The special session of the West Virginia Legislature to redraw the legislative and congressional boundaries was moving along relatively smoothly, at least as lawmaking goes. But then a curveball — albeit unintended — came flying through the halls of the Capitol.
That curve ball is a bill submitted by Gov. Jim Justice on Tuesday night stating that employers requiring employees to be vaccinated for COVID-19 must provide religious and medical exemptions.
Justice agreed to the bill as a compromise with the most conservative leaders of the Legislature who were more interested in passing legislation banning vaccine mandates, as several Republican-led states have done.
Justice said at his news briefing Wednesday that the bill is simply a restatement of existing federal law. “Any government or private businesses that wish to mandate the COVID vaccine must also allow for exemptions. That is the law of the land.”
Politically, the bill gives conservative lawmakers the ability to tell their constituents that they were able to provide some carve-outs for people who object to being forced to get vaccinated as a condition of employment.
However, the medical and business communities are in a panic over the bill. They believe the proposed legislation allows for almost any objection, putting employers in the position of accepting any exemption or face a lawsuit.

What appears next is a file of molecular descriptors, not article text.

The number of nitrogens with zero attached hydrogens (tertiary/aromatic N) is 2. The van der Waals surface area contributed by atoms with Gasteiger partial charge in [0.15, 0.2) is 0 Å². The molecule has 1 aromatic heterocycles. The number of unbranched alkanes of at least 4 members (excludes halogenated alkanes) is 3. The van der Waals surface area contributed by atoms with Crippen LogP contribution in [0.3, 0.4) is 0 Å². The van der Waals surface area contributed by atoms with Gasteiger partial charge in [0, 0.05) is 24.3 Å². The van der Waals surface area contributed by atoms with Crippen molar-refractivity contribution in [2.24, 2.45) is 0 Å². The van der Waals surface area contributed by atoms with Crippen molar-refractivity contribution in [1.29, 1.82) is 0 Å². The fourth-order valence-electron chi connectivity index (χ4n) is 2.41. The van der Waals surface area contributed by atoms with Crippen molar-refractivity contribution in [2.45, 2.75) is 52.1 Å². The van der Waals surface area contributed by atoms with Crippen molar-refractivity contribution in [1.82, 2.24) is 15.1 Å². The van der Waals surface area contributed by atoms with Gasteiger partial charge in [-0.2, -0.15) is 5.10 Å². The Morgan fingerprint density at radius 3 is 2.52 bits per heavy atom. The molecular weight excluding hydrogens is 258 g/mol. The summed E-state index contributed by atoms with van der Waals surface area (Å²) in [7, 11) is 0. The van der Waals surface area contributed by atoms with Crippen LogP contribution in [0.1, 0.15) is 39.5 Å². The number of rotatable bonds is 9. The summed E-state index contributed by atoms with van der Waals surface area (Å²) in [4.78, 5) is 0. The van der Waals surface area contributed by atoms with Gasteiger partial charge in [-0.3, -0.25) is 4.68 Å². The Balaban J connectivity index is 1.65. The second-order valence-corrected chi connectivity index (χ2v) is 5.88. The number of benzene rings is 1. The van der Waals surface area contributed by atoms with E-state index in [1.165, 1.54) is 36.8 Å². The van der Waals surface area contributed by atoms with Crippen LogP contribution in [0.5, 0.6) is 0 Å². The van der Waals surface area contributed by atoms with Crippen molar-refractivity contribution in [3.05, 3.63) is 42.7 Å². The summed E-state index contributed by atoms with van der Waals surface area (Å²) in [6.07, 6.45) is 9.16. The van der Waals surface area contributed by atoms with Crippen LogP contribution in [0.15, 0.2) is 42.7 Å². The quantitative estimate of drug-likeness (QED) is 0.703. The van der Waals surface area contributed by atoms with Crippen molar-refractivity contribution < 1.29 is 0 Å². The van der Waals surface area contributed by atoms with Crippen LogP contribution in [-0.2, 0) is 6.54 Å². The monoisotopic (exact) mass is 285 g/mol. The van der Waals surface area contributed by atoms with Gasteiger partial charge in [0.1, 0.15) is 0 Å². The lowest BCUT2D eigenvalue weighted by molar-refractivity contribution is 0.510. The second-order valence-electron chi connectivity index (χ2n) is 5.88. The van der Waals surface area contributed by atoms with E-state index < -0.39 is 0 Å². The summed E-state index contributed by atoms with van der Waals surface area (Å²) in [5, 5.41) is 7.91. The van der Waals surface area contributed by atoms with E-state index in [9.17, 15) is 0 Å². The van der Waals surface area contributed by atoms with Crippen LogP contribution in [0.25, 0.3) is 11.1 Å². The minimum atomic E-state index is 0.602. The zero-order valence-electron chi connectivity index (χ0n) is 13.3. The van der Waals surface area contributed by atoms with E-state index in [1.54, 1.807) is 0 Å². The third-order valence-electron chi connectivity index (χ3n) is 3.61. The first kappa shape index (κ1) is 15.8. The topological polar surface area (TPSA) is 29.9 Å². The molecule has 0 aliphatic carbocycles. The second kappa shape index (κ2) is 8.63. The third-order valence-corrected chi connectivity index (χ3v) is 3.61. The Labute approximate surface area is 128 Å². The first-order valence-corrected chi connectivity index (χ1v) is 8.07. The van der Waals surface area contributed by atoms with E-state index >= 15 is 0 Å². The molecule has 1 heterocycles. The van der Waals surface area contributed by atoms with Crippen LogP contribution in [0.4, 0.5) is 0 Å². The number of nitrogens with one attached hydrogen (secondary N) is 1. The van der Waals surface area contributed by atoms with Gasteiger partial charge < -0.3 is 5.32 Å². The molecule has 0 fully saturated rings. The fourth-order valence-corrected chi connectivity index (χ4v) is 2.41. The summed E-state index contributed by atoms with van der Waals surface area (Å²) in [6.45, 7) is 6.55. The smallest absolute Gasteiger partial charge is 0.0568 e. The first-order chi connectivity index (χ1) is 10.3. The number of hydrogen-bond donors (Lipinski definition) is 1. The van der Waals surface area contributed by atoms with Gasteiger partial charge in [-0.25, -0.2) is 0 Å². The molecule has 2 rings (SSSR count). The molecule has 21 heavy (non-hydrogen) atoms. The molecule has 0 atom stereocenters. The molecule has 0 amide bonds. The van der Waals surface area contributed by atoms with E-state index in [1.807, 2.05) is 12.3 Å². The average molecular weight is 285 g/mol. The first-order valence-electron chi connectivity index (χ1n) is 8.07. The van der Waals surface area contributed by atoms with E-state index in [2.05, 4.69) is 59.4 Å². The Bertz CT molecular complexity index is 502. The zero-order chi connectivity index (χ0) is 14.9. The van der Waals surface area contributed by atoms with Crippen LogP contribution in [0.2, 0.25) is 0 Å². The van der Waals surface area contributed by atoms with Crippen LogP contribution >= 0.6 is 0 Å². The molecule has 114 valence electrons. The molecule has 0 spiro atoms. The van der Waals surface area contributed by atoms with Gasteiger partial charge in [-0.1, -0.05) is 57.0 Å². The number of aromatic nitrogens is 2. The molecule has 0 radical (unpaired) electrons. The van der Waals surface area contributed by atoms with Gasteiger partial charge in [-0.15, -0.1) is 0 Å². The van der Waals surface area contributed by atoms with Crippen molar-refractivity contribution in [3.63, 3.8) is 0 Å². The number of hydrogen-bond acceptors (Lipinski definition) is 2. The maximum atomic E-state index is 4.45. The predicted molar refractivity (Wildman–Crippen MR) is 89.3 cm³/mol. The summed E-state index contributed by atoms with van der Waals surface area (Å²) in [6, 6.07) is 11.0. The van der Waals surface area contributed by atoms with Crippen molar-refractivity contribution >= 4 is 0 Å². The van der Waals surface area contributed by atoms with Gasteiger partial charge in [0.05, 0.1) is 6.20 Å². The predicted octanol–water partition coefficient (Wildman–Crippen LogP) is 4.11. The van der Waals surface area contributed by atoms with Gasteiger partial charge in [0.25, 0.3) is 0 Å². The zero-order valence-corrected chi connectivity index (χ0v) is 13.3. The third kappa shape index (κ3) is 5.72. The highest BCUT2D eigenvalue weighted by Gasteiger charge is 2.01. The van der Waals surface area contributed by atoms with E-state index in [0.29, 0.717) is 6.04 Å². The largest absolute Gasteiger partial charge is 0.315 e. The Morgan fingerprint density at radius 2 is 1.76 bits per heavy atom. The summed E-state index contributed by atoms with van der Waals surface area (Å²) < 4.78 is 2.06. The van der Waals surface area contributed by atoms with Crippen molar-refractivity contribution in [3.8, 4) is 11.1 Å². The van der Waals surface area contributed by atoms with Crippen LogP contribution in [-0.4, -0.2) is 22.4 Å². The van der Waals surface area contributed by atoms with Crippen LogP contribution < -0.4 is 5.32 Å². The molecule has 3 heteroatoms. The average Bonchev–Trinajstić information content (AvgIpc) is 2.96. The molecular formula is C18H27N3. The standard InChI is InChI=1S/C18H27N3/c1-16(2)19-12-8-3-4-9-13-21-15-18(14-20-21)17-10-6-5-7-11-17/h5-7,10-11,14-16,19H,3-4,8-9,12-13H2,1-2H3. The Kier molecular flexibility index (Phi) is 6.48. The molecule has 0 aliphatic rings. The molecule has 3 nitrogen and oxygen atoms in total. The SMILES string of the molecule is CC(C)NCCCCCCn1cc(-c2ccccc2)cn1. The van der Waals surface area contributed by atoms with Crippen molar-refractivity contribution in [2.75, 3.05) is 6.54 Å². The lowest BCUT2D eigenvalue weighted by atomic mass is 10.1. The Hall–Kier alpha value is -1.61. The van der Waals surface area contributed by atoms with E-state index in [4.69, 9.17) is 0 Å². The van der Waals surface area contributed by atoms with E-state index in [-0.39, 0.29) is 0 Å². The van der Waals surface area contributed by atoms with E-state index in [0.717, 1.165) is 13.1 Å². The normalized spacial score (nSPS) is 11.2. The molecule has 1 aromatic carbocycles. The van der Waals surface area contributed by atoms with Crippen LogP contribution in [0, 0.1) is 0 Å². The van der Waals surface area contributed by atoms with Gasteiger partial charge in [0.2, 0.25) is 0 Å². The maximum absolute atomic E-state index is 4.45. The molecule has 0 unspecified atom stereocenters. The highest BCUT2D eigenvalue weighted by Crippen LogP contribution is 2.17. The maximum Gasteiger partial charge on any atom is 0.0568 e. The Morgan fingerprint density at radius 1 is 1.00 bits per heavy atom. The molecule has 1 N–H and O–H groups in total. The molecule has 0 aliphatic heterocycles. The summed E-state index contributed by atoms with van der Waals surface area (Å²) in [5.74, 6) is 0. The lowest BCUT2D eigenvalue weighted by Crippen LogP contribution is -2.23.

Hospitals, which already have adopted policies requiring the COVID-19 vaccine as a condition of employment, believe that, if the bill becomes law, it will undermine their ongoing efforts to vaccinate their employees and ensure safety in the workplace.
Bill opponents have another fear; a bill can be changed during the legislative process in ways that drastically alter its intent. One source heard speculation that anti-vax lawmakers might try to amend the bill to provide broad exclusions for all vaccinations.
Clearly, that is not Justice’s desire, and the governor has said over and over that he does not want to interfere with business decisions. However, the state Chamber of Commerce has been poring over the bill, word by word, and believes the legislation goes well beyond the stated intent.
One business leader told me the bill creates a “nightmare scenario” of conflicting state and federal guidelines that will lead to confusion and lawsuits.
The courts and the Equal Employment Opportunity Commission have firmly established that businesses may require vaccinations as a condition of employment. To pretend otherwise, as Texas Gov. Greg Abbott is attempting to do, is simply misguided.
Fortunately, Justice has chosen not to follow the lead of Abbott or several other Republican governors who are racing to enact politically popular, but legally flawed, policies.
Justice proposed the bill as a simple codification of what is already well-established law. However, in doing so he may have unintentionally opened the door to a political maelstrom.